“Man’s search for meaning”: a technical account of the holocaust and a lesson on Hope.

A staggering success?

“Man’s search for meaning” is an all-time best-seller, a classic in the psychology department. Since its publication in 1946, it has sold 16 million copies, expanding its influence in over 24 different languages. In this rather short book (about 220 pages), Dr. Frankl manages to recount his time spent in several Nazi concentration camps denoting from its horrors an objective analysis, a technical report of the human psyche and its apparent requirements for survival, in other words, the importance of hope during harrowing times.
Who was Dr.Frankl?

Born in Austria in 1905, Viktor Emil Frankl developed during his young teenage an interest in psychology and philosophy. He was inspired by the work of Alfred Adler and even reached out to Sigmund Freud himself. Once he earned his medical doctorate at the University of Vienna Medical School in 1930; he began his quest for meaning. It led him towards the precarious field of depression and suicide prevention, with a focus on women and younger children, involving himself with youth counselling centers and related programs. He even began his own practice.

However, as World War 2 came to its climax with the rising Nazi threat and antisemitism, coupled with the consequent annexation of Austria in 1938; Dr Frankl’s work and research was abruptly put to a halt. As a Jewish citizen, he was swiftly captured and deported to a Theresienstadt concentration camp in 1942, the first of the four he would be in which he would be contained; and where he would sadly lose his father. It was during his time in Auschwitz, where he lost his mother, that he started to gain a deeper understanding of the prisoner’s psyche, through the atrocities he witnessed. His imprisonment in Auschwitz was followed by time in Dachau and finally Türkheim, where he lost his dear wife Bergen-Belsen.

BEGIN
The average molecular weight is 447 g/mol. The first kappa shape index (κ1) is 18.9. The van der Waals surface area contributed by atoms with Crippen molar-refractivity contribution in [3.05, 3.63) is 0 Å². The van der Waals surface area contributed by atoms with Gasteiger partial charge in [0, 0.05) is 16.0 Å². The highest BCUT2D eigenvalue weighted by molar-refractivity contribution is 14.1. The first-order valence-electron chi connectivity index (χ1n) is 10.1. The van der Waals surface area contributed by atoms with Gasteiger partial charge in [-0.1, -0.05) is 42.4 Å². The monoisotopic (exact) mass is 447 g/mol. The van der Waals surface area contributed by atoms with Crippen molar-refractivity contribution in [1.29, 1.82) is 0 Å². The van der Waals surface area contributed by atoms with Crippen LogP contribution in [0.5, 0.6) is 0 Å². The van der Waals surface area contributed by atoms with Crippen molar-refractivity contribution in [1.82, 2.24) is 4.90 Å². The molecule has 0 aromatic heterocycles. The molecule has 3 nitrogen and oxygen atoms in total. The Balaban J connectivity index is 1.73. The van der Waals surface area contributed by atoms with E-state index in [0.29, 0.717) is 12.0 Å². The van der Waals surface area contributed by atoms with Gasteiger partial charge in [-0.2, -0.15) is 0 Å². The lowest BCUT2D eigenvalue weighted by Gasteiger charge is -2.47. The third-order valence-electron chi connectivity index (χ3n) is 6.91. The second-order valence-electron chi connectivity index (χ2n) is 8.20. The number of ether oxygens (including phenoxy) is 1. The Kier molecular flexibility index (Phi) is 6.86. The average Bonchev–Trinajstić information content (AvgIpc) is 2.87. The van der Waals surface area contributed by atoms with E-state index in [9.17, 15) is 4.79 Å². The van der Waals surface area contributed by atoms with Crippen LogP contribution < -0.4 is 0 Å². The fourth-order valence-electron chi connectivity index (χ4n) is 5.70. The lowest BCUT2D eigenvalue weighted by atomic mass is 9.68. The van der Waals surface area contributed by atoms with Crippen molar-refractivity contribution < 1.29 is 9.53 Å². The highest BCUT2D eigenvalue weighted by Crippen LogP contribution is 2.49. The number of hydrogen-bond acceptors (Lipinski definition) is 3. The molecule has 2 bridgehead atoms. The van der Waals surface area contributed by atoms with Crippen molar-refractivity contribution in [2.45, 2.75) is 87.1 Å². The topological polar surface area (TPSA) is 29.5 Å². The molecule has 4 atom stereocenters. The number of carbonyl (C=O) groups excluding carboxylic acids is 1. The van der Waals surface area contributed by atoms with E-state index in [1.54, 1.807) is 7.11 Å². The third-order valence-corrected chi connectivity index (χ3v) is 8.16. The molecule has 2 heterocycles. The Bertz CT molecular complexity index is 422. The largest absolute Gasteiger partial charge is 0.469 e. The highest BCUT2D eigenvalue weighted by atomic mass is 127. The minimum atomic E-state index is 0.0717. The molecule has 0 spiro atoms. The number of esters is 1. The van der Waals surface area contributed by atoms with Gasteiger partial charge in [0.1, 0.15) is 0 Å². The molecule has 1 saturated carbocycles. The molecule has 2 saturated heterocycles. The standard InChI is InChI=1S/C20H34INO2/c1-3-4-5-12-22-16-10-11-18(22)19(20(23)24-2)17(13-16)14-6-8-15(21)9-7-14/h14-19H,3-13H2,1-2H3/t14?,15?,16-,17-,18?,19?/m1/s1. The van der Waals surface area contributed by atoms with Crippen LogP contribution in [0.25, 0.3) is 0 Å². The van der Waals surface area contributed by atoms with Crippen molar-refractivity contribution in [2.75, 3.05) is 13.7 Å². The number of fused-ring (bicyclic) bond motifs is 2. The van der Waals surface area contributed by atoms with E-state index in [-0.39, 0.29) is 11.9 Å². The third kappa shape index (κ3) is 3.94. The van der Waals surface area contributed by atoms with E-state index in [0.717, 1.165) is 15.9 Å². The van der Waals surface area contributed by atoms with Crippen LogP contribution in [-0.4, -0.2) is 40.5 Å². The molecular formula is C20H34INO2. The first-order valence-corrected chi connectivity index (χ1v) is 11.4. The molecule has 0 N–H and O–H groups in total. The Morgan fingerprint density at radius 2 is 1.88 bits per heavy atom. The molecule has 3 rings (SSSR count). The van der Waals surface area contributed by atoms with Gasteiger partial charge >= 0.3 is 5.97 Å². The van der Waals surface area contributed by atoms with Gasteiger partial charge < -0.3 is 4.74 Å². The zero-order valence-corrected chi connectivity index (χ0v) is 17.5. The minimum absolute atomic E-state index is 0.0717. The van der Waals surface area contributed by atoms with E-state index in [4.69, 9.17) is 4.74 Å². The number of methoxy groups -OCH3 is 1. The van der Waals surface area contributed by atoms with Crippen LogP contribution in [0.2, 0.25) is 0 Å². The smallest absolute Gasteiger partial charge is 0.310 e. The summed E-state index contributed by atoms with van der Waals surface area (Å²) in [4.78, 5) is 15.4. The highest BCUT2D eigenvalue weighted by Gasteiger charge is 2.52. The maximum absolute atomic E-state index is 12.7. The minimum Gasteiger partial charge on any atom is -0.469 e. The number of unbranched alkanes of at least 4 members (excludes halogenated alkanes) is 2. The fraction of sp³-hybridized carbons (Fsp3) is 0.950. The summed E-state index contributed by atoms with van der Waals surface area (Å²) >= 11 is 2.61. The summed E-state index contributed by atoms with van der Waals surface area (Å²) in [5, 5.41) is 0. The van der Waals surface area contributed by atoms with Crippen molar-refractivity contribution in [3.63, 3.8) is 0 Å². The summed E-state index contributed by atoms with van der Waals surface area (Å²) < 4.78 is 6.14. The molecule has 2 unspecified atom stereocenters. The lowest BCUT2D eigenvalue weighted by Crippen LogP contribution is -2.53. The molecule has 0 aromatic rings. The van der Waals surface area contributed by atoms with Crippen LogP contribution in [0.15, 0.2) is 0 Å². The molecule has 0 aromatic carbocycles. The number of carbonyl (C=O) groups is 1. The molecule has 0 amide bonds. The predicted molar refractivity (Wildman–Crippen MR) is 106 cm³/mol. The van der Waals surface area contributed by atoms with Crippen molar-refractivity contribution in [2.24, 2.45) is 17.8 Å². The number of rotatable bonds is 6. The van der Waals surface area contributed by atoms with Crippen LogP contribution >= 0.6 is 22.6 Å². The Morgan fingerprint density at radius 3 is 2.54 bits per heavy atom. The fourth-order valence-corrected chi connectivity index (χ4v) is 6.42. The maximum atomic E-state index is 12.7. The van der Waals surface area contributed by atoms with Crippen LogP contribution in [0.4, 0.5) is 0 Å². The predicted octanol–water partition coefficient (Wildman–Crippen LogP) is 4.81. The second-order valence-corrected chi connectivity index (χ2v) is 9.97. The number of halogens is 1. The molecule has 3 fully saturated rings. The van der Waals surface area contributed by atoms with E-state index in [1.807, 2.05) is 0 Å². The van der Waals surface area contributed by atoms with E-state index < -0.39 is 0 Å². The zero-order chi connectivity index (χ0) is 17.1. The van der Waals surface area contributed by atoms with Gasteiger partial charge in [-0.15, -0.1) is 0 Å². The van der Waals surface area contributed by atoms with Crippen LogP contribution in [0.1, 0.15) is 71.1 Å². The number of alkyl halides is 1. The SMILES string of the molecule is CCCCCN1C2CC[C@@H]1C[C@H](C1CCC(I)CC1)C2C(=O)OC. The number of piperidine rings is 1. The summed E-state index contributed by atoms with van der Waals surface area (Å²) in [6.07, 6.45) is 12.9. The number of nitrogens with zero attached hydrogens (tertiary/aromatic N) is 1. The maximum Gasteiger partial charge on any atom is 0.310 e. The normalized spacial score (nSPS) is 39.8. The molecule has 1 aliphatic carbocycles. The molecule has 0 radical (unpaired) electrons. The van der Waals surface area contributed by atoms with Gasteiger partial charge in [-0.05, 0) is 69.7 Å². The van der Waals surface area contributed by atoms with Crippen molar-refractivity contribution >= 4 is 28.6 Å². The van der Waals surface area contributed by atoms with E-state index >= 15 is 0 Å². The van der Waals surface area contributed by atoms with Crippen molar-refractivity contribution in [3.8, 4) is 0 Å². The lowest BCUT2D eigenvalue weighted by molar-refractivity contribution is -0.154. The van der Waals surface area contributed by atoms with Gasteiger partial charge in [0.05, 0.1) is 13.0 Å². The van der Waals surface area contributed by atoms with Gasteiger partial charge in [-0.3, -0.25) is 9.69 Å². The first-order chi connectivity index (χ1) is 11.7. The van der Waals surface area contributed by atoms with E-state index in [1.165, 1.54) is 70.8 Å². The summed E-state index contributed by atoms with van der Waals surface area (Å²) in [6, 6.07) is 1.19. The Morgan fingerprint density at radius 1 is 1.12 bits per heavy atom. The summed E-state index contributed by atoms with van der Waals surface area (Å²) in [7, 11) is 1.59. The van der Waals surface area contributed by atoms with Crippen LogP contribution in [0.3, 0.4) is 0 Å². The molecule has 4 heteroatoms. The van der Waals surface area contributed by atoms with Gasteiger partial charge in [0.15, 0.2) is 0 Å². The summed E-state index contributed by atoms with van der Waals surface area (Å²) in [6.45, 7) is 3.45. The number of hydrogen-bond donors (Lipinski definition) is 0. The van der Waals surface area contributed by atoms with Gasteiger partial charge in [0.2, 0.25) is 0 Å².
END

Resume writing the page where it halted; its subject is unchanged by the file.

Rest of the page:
The foundation for “Man’s Search for Meaning” was conceptualized inside the camps, on any scraps of paper the renowned psychotherapist could find and scribble on, as well as a recollection of conclusive mental notes he took from his observations. “Ein Psycholog erlebt das Konzentrationslager”(1946); “A Psychologist Experiences the Concentration Camp”, was translated into English as “Man’s Search for Meaning”.
His unfiltered experience in the concentration camps

One of the traits which makes the account so eye-opening is not just the objectivity of his observations, but the raw and authentic insights Frankl gives. He covers details from the strict daily routine and diet to specific moments of crisis such as the Typhoid epidemic which hit Auschwitz in early 1945 and pushed prisoners to feverous delirium, and subsequent death.  

Even seemingly unassuming mundane scenes were painted by the author, exposing the degrading and inhumane way the prisoners were treated, worse than rubbish. For instance, Frankl considers the time during the typhoid breakout where he’d been tasked at pushing a chariot, collecting the emaciated corpse of the ill and exhausted to their end destination; the crematoriums, where they were to be reduced to the nothingness of ashes.